A new study concluded that amateur football-related injuries can cause long-term problems such as depression, cognitive deficiencies and decision-making difficulties. All of these health disorders are triggered by the repeated concussions suffered by the players during the matches.
A team of researchers from the University of Boston analyzed a sample of 93 former players of amateur football. Their ages ranged from 24 to 82 years old. The team focused on the frequency of subconcussive hits that players received during matches and any health or mental health issue that the patients developed because of those blows.
A subconcussive hit is a forceful blow that a player receives in the field. The trauma is powerful enough to shake the individual, but not to cause a concussion. This type of bumps is very common in the world of amateur football.
Because none of the players kept a “hits” journal, the scientists estimated an approximate number of impacts sustained by a player during his career by factoring some variables. The position in which the patient played, the total number of seasons he was active, impact frequency data gathered from previous studies and the level of play were all used to generate an approximate number of times in which the patient received a subconcussive blow to the head.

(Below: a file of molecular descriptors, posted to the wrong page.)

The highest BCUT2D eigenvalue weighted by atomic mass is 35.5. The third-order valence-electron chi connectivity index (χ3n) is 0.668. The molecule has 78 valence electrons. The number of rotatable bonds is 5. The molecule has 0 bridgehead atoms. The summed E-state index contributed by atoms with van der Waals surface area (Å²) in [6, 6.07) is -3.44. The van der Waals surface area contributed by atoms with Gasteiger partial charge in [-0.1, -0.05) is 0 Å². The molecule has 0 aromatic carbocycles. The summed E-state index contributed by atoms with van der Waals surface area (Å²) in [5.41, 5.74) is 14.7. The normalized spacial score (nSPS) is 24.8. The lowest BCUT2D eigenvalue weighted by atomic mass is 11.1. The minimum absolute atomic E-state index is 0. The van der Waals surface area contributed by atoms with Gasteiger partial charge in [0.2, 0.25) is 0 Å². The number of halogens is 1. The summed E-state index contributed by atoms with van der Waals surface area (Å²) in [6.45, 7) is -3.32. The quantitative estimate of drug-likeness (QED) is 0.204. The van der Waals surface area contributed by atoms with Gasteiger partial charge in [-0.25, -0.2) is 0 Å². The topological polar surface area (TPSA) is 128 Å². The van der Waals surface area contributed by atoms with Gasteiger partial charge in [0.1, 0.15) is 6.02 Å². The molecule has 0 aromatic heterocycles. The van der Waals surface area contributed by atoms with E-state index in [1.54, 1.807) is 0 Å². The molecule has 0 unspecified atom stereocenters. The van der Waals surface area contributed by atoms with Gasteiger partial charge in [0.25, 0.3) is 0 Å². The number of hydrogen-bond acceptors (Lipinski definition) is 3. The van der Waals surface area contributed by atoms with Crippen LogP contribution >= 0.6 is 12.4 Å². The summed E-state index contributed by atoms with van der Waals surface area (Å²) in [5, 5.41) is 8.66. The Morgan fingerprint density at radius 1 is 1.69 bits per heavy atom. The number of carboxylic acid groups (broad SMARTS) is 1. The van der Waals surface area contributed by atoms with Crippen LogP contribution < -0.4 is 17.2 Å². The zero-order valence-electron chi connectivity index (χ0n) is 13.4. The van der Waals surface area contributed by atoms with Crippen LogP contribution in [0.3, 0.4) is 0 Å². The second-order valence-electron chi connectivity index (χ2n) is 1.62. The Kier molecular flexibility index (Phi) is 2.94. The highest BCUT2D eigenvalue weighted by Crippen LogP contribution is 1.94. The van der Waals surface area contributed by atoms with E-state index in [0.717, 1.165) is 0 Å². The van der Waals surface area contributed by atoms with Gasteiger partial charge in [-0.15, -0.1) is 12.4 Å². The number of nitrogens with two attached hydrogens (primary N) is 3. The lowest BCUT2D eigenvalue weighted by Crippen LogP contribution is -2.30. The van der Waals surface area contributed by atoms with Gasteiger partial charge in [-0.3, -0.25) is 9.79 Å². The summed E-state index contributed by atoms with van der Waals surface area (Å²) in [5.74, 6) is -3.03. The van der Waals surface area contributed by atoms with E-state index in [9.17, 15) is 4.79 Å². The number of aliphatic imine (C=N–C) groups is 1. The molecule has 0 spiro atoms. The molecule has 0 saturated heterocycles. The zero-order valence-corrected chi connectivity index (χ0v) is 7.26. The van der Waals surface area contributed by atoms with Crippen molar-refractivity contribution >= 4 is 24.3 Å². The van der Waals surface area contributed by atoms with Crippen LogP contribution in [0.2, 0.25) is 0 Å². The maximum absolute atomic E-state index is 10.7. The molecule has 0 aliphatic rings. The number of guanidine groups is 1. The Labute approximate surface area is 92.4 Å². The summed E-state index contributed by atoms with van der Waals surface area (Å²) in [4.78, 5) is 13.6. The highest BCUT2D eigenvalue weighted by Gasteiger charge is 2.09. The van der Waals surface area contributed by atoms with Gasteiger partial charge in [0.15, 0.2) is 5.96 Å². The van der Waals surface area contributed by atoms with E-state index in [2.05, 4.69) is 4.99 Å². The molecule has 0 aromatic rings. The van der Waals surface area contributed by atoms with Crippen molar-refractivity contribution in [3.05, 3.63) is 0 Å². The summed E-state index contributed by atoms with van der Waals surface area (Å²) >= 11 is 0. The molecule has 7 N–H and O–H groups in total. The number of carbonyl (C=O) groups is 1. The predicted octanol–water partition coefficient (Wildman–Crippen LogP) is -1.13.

After they had established the “Cumulative Head Impact Exposure Index,” which was an average of 7,742 for all of the former players, the researchers started to test the levels of physical and mental health of the participants.
It seems that the volunteers who measured higher CHII scores were more likely to suffer from mood, cognitive and behavioral effects than those who got hit less on the field.
The team of researchers managed to establish some impact thresholds to compute better the existing levels of risk. It seems that the minimum risk level is of 6,500 blows. If the level increases to 12,000, then the individual is 25 times more likely to develop cognitive difficulties.
But the scientists do advise caution because the sample was small. The thresholds cannot be used to determine player safety.
Robert Stern, a Boston University neurology professor, advises players that amateur football-related injuries can cause long-term problems no matter the frequency of the blows.
The thresholds were indeed established after a scientific study, but the sample was small. Even more, no two bodies react in the same way when confronted with an exterior factor. So under no circumstance should players used the thresholds as guidelines.
The conclusion is that amateur football-related injuries can cause long-term problems, but advising caution is redundant in this sport.
Image source: Wikimedia
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